Nobel laureate fought the odds to make history
Thomas Edison had plenty of help when he invented the first commercially viable light bulb more than 125 years ago.
UC Santa Barbara professor Shuji Nakamura, by contrast, was working virtually alone at an obscure Japanese company with a minuscule research budget when he first developed the blue light-emitting diode, or blue LED.
In the relatively short time since his 1992 discovery, Nakamura’s LED technology has supplanted Edison’s incandescent bulb. And Edison never became a Nobel laureate.
Nakamura and two scientists based in Japan, Hiroshi Amano and Isamu Akasaki, were chosen as recipients of the 2014 Nobel Prize in Physics this week.
Although red and green LEDs had been in existence since the 1960s, the discovery of shorter-wavelength blue LED was a technologically difficult feat that allowed consumer devices to read and write more detailed bits of information.
Today, the LEDs and lasers form the foundation of an array of modern consumer electronics, such as Blu-ray players and the Playstation.
The committee selected the team for its invention of the blue light-emitting diode, or LED, which allows white light to be created in a manner that is both energy-efficient and visually similar enough to incandescent bulbs to attract wide consumer appeal.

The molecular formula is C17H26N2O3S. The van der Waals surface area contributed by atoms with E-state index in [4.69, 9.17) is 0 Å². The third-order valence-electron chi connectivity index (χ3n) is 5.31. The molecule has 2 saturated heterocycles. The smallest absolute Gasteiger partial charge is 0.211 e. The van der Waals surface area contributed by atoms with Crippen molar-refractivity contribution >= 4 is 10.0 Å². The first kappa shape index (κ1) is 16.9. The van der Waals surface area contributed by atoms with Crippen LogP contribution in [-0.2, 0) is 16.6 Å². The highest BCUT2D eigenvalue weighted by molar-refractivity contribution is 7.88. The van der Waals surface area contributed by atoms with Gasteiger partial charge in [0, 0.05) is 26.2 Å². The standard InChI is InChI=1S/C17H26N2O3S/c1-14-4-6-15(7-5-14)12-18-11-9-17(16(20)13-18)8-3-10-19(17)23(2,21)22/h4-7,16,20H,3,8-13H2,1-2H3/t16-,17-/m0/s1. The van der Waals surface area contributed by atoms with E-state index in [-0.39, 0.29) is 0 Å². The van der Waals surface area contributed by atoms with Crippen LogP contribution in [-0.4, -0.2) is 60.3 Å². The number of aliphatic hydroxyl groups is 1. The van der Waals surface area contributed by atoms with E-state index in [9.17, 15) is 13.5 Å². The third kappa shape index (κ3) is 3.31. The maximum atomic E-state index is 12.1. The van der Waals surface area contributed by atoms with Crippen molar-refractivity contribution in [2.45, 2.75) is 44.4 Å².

Nakamura holds more than 100 patents and has published more than 400 research papers. He is the sixth faculty member at the university to win the Nobel Prize since 1998.
Speaking at a press conference, Nakamura said he was asleep when he received the Nobel panel’s call, “but then I was nervous, so certain parts of me were sleeping and certain part of me were waiting to see.”
He will share the $1.1 million award with Akasaki and Amano, the Japanese researchers, who worked together to discover blue LED technology at Nagoya University simultaneously with Nakamura, who was working alone at Nichia Chemical Corp.
Nakamura, 60, was born on an island in southern Japan. An interest in science naturally accompanied his curious mind and love for the outdoors, and as a child he spent every day on the beach with his friends. But his hometown was so small, and its economy so centered on fishing and agriculture, that it did not have a high school.
Had Nakamura’s family not moved to a larger city when he was in second grade, his education might have been terminated early.